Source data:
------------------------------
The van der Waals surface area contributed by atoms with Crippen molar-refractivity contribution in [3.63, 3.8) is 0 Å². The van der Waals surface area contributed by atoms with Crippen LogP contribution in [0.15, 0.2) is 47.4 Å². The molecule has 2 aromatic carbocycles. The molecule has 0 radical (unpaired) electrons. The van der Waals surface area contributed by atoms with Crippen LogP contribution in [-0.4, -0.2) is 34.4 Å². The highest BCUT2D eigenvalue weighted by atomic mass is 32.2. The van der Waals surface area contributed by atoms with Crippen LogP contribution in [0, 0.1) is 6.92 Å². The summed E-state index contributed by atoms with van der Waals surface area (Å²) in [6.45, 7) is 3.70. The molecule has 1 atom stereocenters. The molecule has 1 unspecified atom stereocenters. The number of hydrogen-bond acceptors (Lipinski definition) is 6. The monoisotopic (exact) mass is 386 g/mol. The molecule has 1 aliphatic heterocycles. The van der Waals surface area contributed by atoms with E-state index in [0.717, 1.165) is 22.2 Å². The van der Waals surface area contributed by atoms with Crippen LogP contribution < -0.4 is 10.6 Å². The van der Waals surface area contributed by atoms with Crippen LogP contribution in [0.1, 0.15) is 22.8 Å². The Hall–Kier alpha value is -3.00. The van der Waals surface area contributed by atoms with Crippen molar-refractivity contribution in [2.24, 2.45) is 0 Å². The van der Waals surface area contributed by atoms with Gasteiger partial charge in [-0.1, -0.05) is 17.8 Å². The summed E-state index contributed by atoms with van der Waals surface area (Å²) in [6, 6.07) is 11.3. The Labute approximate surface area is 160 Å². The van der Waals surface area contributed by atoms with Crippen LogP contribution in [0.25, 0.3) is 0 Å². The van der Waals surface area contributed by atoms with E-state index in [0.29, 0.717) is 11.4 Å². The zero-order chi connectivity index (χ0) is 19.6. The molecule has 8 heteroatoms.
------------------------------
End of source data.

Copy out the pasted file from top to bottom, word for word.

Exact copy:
The van der Waals surface area contributed by atoms with Crippen molar-refractivity contribution in [3.63, 3.8) is 0 Å². The van der Waals surface area contributed by atoms with Crippen LogP contribution in [0.15, 0.2) is 47.4 Å². The molecule has 2 aromatic carbocycles. The molecule has 0 radical (unpaired) electrons. The van der Waals surface area contributed by atoms with Crippen LogP contribution in [-0.4, -0.2) is 34.4 Å². The highest BCUT2D eigenvalue weighted by atomic mass is 32.2. The van der Waals surface area contributed by atoms with Crippen LogP contribution in [0, 0.1) is 6.92 Å². The summed E-state index contributed by atoms with van der Waals surface area (Å²) in [6.45, 7) is 3.70. The molecule has 1 atom stereocenters. The molecule has 1 unspecified atom stereocenters. The number of hydrogen-bond acceptors (Lipinski definition) is 6. The monoisotopic (exact) mass is 386 g/mol. The molecule has 1 aliphatic heterocycles. The van der Waals surface area contributed by atoms with E-state index in [0.717, 1.165) is 22.2 Å². The van der Waals surface area contributed by atoms with Crippen LogP contribution < -0.4 is 10.6 Å². The van der Waals surface area contributed by atoms with Crippen LogP contribution in [0.1, 0.15) is 22.8 Å². The Hall–Kier alpha value is -3.00. The van der Waals surface area contributed by atoms with Crippen molar-refractivity contribution in [2.24, 2.45) is 0 Å². The van der Waals surface area contributed by atoms with Gasteiger partial charge in [-0.1, -0.05) is 17.8 Å². The summed E-state index contributed by atoms with van der Waals surface area (Å²) in [6, 6.07) is 11.3. The Labute approximate surface area is 160 Å². The van der Waals surface area contributed by atoms with Crippen LogP contribution in [0.25, 0.3) is 0 Å². The van der Waals surface area contributed by atoms with E-state index in [0.29, 0.717) is 11.4 Å². The zero-order chi connectivity index (χ0) is 19.6. The molecule has 8 heteroatoms.